Escaping variables for LaTeX in EEx templates, should I create a format encoder?

Hello all,

I am trying to generate PDFs using from EEx templates with variables from a user request. The variables need escaping before being inserted into the template, but I am stuck with the approach. I can substitute the strings in the view, but it doesn’t feel “proper” when compared with Phoenix.HTML.Safe. I have read the part about format encoders and tried to understand how Phoenix.HTML works by reading the source code without much success. Iona adapts Phoenix.HTML for TeX but the documentation stated that it is not ready for production.

Long story short, should I go through the effort to create a format encoder (by modifying Phoenix.HTML) or is something like Regex.replace/4 enough? Thank you!

EDIT: If it helps, you can assume that the variables are plain UTF-8 strings, and they do not contain HTML/TeX code.

For generating documents in a template I’d always prefer HTML+CSS over Latex.

With CSS3 Paged Media there is little that can’t be done. OReilly for example publishes its books using CSS3. Until lately CSS3 processors were very expensive (OReilly Atlas uses Antennahouse, which is 5k$ per server-CPU) but there are some good open source tools now:

A very good, ultra-easy and affordable (pay as you go) tool is which uses

Here is a very good introduction to print-CSS: and


Thanks for the reply! I don’t mean to dismiss your solutions but we have tried some of them and unfortunately the results are not very good. Here is a brief overview:

We started with HTML → PDF with a prototype using WeasyPrint. Because of inconsistent renders compared to a browser (IIRC flexbox and tables, cf. issues on GitHub), we tried pdfkit (a wrapper for wkhtmltopdf). We encountered some issues with it (IIRC it is something about fonts but in general wkhtmltopdf is outdated) and ended up with pupeteer + Chrome. There the render finally looks alright but margin boxes aren’t supported. We are aware of Paged.js and used it with headless Chrome but for some reason it doesn’t work well enough (we need something to stay at a particular page, while break-before/inside/after works, it also creates a massive empty space where an element could fit). Page numbers didn’t work either.

After investing quite some effort rewriting layout with older CSS and fighting with renderers to get an arguably acceptable output we switched to LaTeX. There are some issues (distro packaging) but in general it went very well, the performance is comparable with headless Chrome yet the output is way better. We had a prototype built with Python3+Jinja2 and I am integrating it into our Phoenix application to simplify the codebase. DocRaptor and PrinceXML are great solutions but I will need to go through some company process, in the meantime I would like to make EEx work with it.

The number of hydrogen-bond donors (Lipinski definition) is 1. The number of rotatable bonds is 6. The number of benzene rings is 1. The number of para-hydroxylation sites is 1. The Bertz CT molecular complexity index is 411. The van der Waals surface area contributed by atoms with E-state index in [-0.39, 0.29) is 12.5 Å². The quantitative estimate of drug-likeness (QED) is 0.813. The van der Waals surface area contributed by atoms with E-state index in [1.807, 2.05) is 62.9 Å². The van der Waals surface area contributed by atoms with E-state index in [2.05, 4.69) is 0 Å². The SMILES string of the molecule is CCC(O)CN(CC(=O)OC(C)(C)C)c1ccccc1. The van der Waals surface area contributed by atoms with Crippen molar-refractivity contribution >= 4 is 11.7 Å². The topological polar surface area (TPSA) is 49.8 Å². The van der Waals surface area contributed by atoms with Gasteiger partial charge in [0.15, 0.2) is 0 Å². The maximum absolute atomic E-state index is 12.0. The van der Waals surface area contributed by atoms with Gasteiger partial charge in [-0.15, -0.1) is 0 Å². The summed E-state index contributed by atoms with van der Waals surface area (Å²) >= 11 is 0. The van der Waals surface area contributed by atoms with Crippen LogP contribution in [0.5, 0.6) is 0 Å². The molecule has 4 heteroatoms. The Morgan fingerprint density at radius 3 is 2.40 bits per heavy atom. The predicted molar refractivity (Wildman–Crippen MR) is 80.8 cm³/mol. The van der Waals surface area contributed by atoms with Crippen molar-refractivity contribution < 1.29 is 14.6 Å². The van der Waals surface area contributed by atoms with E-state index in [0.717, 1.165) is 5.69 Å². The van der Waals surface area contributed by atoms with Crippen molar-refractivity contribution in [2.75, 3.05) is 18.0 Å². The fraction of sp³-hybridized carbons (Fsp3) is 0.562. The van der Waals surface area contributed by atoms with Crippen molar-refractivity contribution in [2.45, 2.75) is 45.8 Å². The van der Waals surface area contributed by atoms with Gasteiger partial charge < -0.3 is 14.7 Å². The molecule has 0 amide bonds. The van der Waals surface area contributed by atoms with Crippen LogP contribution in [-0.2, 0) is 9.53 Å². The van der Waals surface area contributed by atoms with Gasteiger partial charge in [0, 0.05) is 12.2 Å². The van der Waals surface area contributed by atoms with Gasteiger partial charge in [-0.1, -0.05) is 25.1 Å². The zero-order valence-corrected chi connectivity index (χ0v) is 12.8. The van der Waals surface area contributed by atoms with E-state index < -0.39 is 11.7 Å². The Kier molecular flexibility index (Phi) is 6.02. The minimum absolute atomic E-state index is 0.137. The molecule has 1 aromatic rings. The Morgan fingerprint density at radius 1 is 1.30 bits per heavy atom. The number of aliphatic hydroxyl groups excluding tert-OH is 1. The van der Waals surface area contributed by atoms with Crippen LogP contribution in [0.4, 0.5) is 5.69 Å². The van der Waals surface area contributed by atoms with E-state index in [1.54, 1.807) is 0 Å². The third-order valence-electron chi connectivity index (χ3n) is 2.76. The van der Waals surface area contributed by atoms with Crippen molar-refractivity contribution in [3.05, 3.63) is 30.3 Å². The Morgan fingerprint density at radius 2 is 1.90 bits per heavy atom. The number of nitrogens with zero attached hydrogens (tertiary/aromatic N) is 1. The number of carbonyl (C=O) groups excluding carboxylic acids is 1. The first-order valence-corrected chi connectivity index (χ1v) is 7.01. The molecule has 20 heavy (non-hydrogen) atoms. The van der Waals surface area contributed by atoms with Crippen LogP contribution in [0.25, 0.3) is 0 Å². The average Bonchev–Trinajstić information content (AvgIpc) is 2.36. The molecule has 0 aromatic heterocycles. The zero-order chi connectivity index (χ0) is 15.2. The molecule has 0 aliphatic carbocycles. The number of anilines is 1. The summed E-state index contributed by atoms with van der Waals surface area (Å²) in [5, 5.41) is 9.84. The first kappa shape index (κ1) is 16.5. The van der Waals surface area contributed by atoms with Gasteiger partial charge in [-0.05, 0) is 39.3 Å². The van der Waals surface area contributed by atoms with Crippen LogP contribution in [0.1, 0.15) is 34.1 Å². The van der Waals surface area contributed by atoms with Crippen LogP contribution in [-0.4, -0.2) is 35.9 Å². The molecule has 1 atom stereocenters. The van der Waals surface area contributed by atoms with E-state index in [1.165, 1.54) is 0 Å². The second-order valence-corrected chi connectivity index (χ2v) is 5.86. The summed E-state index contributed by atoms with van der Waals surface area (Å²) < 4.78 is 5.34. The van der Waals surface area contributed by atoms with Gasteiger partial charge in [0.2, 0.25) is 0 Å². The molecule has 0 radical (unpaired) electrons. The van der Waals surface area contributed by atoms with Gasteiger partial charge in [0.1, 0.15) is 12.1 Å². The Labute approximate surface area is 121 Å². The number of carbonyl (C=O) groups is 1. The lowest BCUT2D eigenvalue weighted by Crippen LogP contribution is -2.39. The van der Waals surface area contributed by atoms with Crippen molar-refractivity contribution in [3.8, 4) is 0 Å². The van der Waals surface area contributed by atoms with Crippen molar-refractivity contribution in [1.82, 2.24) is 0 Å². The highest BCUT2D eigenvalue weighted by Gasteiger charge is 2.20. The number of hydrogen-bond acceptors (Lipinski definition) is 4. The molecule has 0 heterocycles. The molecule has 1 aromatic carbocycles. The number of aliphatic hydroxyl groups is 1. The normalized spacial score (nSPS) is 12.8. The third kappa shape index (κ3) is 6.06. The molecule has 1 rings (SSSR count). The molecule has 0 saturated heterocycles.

Anyway I created a format encoder based on the one within Phoenix.HTML and changed the list of escape characters. When I look at the output on the browser, the whole template is escaped besides the EEx snippets. What did I miss?


|> put_resp_content_type("text/plain")
|> render("invoice.tex", example_invoice)

List of escaped characters (taken from PyLaTeX):

escapes = [
  {?{, "\\{"},
  {?}, "\\}"},
  {?\\, "\\textbackslash{}"},
  {?#, "\\#"},
  {?$, "\\$"},
  {?%, "\\%"},
  {?&, "\\&"},
  {?^, "\\^{}"},
  {?_, "\\_"},
  {?~, "\\textasciitilde{}"},
  {?\n, "\\\\newline%\n"},
  {?-, "{-}"},
  {0xA0, "~"},
  {?[, "{[}"},
  {?], "{]}"}

The rest are the same in both engine.ex and safe.ex besides renaming the modules and html_escape/1 to tex_escape/1

config :phoenix, :format_encoders,
  html: Phoenix.HTML.Engine,
  tex: MyApp.TeX.Engine
1 Like

I never used Weasyprint, but from the samples at it seems to able to cover basic requirements. If you look at the samples of the different processors, you see that complex layouts are possible

I never had anything I could not fix (with prince-engine). Some CSS Knowledge required.
If you can’t invest in a paid product and paged.js is not enough, Latex is the most potent option. But its most definitely more expensive in the long run.

I never had anything I could not fix (with prince-engine).

Good to hear another happy user of Prince, it was on the top of the list of tools to try until everyone saw the price tag for a commercial license. The samples at are impressive, but they also highlight the inconsistencies among renderers. It is very difficult implementing a renderer for HTML+CSS with a small team, while working on this I had encountered a bug where the PDF text won’t display in Chrome while it does in Firefox.

It feels like HTML → print is not an important use case to the standards bodies, and Prince is one of the few renderers that implement HTML+CSS+CSS Paged Media correctly. It is going to be difficult convincing the higher-ups to pay $3800 for page numbers, but without it we have to resort to crazy hacks (I seriously considered passing the PDF from headless Chrome to LaTeX for page numbers…).


Anyway I haven’t figure out why the whole template is escaped instead of the Elixir parts, so I moved the Safe protocol to the view and pipe all EEx tags to the escape function, thank you very much @Sebb!